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The Week Ahead: IAEA Hosts General Conference


The IAEA’s 67th General Conference is taking place at the Agency’s headquarters in Vienna, from 25-29 September 2023. (Image: A. Vargas/IAEA)

Representatives from the IAEA’s 177 Member States will convene from 2529 September for the 67th IAEA General Conference at the Agency’s headquarters in Vienna, Austria. 

“From safeguards and non-proliferation, technical cooperation and beyond, we have a very important programme in front of us,” IAEA Director General Rafael Mariano Grossi said addressing the IAEA’s Board of Governors last week. He detailed the IAEA’s work in areas from providing independent sampling and monitoring during the Fukushima Daiichi ALPS Water Release, to nuclear safety and security in Ukraine. At the opening of the conference on Monday morning, Mr Grossi will report on the Agency’s work and achievements in the past year. 

Mr Grossi is also set to take his oath of office at the General Conference, having been elected for a second four-year term earlier this year. 

During the week, delegates will discuss a range of topics, from the 2022 Annual Report and the 2024 budget to strengthening activities related to nuclear science, technology and applications, as well as the IAEA’s nuclear safety and security activities and strengthening the effectiveness and improving the efficiency of Agency safeguards. They will also specifically discuss nuclear safety, security and safeguards in Ukraine and safeguards in the Middle East and in the Democratic People's Republic of Korea.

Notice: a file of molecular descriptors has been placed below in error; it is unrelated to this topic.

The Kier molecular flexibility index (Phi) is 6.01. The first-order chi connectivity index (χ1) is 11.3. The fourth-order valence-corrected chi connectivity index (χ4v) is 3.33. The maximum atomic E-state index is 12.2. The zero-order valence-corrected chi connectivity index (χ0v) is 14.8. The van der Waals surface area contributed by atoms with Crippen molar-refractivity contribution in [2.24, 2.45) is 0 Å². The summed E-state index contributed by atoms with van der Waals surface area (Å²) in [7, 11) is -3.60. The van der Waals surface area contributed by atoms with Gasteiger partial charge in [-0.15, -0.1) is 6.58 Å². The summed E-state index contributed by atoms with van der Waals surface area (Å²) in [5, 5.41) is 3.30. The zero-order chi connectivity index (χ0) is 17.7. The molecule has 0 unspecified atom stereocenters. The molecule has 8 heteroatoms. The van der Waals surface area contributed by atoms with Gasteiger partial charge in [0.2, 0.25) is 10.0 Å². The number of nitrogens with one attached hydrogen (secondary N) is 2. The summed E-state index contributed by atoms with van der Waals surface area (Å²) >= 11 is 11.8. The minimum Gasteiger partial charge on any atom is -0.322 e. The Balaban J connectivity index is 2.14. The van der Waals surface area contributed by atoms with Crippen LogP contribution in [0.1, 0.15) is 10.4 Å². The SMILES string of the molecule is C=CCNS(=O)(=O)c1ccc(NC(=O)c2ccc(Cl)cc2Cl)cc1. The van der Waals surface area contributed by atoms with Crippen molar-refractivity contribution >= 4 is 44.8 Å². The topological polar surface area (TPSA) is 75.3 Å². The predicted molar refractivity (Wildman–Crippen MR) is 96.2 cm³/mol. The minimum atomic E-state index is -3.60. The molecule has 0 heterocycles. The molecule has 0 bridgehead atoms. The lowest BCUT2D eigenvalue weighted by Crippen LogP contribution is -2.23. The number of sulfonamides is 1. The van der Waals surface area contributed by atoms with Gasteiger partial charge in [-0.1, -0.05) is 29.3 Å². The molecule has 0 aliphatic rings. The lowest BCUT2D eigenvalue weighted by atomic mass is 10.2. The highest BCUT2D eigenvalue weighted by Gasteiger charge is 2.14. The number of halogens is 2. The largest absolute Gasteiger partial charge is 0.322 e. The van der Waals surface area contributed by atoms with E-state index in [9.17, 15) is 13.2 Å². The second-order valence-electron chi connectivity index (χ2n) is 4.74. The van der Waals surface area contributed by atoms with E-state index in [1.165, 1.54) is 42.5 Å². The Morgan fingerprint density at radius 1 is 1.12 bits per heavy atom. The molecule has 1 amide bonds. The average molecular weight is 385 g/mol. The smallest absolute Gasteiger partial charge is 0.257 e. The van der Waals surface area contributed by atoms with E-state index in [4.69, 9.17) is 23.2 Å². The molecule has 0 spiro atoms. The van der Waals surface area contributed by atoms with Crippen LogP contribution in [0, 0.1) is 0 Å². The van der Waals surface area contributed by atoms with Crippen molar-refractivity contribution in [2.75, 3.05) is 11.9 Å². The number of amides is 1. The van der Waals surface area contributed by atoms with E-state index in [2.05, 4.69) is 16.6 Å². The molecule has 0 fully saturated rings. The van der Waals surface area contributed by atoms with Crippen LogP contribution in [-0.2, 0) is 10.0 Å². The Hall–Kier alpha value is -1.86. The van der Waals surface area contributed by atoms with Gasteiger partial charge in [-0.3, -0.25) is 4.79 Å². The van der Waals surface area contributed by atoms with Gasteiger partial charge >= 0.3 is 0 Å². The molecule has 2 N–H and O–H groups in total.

General Conference sessions in the Plenary Hall, including the statements of officials and delegates, will be livestreamed for the public. Documents provided to delegates are available here

This year marks the 70th anniversary since President Dwight D Eisenhower delivered his ‘Atoms for Peace’ speech to the United Nations General Assembly in New York, which inspired the creation of the IAEA. 

Side events and visits 

Throughout the week, the IAEA will host about 50 side events, and its Member States will host more than 60 side events, some of which will be livestreamed and open to the public. The events will highlight different aspects of the IAEA's work, from the IAEA Low Enriched Uranium Bank, which creates an assured supply of nuclear fuel to countries in case of disruptions to the open market to a panel event fostering cooperation between international experts, enabling them to deliver future nuclear technology such as small modular reactors.